New Ark United Church of Christ, Newark, DE
January 28, 2018
If it’s one thing most people know about Star Trek, even if you’ve never watched any of the 741 episodes or any of the thirteen movies, it’s the Prime Directive. The term prime directive has made its way into our culture to the point that it is in the Oxford dictionary. If you do an internet search for prime directive, one of the top five responses will take you to an article on the Forbes magazine website, asking whether the prime directive is truly ethical.
Of course, there would be no strange new worlds, new life, or new civilizations to seek out and explore if the prime directive wasn’t defied or at least stretched every now and then. This next episode is an illustration of the ethical conundrum that is often the prime directive.
The Enterprise is transporting Ambassador Robert Fox to star cluster NGC321 to establish diplomatic relations. One of the planets in that cluster, Eminiar VII, sends a signal to the starship that it should not approach the planet, to stay away at all costs. The ambassador insists that a landing party be sent down to investigate. When they do, Captain Kirk, Mr. Spock, and three other crew members are told that they have landed in the middle of an interplanetary war between Eminiar VI and Vendikar that has been raging for the last 500 years. The catch? It is fought entirely with computers, very much like our video games today. Targets are assessed, virtual weapons are launched, and casualties are counted. Citizens whose area has been identified as a target zone have 24 hours to report to a disintegration chamber so that their deaths may be recorded as valid. In this way, culture and civilization are preserved and life proceeds apace. But if either side refuses, even one citizen, the other planet may launch an attack with real weapons.
The Enterprise became a target when it came into orbit, thus it becomes a casualty. The crew must beam down to the planet for disintegration. Of course, Captain Kirk has another idea.
This episode strikes a chord in me with the problem of gun violence in our nation. We are 28 days into 2018 and already we have had 11 school shootings, the most recent in Benton, KY. Like any other war, we have all the horrors of gun violence—death, injury, trauma, grief—yet at the same time we preserve our gun culture and our civilization despite the violence—that is, if we are privileged enough to do so. I was reminded that there are both state and federal laws in place that should’ve prevented what happened in Kentucky. What more can be done, we ask, even as we’ve made little progress after the deaths of 20 first graders. As Bob Dylan wrote: How deaths will it take till we know that too many people have died?
What if we employed the opposite tactic of that interplanetary war? What if, based on statistical analysis, we calculated the probability of the next school shooting, the next mass shooting in a mall or cinema or church or temple or mosque or gurdwara or nightclub or concert? What if we then enacted a law that said every person identified as a victim must report to be euthanized; every person identified as wounded would report for surgical alteration. But that would be insane, barbaric, wouldn’t it? It would be inhuman.
We don’t use words like ‘unclean spirit’ or ‘demon’ these days, except perhaps when undocumented immigrants or women who exercise their right to reproductive justice or those we disagree with are demonized. As for what is unclean, certainly that which prematurely, violently, intentionally separates us from life could be considered as such. The irony in the gospel story is that the unclean spirit is the only smart one in the room, the only one who knows who Jesus is and what he is about. And yet it does seem as though we are demon-possessed, that there is a kind of madness in our nation when it comes to gun violence, as if we were under a directive of non-interference.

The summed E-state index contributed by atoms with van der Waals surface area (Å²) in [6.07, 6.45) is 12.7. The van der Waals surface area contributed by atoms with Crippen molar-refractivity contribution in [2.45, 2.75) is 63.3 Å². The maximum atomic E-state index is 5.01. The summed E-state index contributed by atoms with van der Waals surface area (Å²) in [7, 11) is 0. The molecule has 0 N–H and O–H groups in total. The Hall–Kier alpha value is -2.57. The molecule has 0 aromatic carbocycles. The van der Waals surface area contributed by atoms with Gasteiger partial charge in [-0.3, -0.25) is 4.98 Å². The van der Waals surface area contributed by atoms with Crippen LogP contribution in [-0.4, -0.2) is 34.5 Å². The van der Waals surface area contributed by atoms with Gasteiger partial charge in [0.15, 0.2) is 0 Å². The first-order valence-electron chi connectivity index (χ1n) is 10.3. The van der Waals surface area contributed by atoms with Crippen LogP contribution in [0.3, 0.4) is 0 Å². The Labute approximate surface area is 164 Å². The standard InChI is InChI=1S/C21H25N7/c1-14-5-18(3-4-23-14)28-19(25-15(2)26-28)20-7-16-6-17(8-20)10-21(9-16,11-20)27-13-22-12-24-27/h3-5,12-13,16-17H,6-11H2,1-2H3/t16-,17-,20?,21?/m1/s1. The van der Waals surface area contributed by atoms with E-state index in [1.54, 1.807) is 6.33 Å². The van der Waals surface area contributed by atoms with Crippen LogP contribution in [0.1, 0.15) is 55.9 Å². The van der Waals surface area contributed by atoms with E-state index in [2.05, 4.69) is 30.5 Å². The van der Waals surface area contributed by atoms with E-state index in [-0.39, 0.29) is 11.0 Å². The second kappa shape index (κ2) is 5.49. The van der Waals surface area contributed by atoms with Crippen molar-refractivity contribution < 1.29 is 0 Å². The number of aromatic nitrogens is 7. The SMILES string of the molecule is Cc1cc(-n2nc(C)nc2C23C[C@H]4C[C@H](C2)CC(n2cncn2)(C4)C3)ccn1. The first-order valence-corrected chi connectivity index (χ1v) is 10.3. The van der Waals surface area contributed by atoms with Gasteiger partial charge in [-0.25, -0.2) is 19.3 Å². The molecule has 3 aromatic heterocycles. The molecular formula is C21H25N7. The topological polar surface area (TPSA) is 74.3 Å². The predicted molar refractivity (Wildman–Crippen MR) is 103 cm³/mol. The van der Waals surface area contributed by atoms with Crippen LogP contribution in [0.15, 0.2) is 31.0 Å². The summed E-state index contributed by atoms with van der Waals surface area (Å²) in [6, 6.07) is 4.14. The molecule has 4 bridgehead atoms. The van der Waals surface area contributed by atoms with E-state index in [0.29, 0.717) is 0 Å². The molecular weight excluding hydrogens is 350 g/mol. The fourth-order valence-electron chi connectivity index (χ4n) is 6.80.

Jesus wouldn’t have gotten anywhere if he’d followed non-interference. As it is, Jesus acted with authority, with the belief that he had power to speak and teach what he believed to be true, power to change lives. It wasn’t that Jesus knew he was right that changed lives; Jesus’ power, his authority was love—love that included wholeness and justice for the vulnerable and powerless; love that was also powerless against the cross; love that did not end with death; love that turns pain into power.
By what authority do we act when it comes to gun violence? At times we contradict ourselves in this nation: we appear to value life above all else, and yet we also treat human lives as replaceable commodities and allow some to benefit at the expense of great suffering of others. What is life without love, without justice, without compassion? Alice Walker wrote that the most common way people give up their power is by thinking they don’t have any. And we don’t typically think of love as power to do, power to change. Love too often feels powerless, makes us feel vulnerable. Love is not efficient. It can be messy and painful.
Let me put it this way: empire thinks of itself as being the only authority, as efficient, invulnerable, powerful, orderly when it comes to details. It enslaves the weak and powerless, and it is numb to the pain it causes, including gun violence.
Jesus didn’t free people from bondage, he didn’t forgive them their sins, he didn’t challenge empire, the powers that be just because it was the right thing to do. The cross certainly didn’t look like the next right thing. He did it out of love. Not a love deserved, but a love that chooses freely. And Church is our spiritual workshop where we learn how to love like that, with people who sustain us in love, so we can love where and when it’s really tough to love, even to forgive those who really have no idea what they are doing.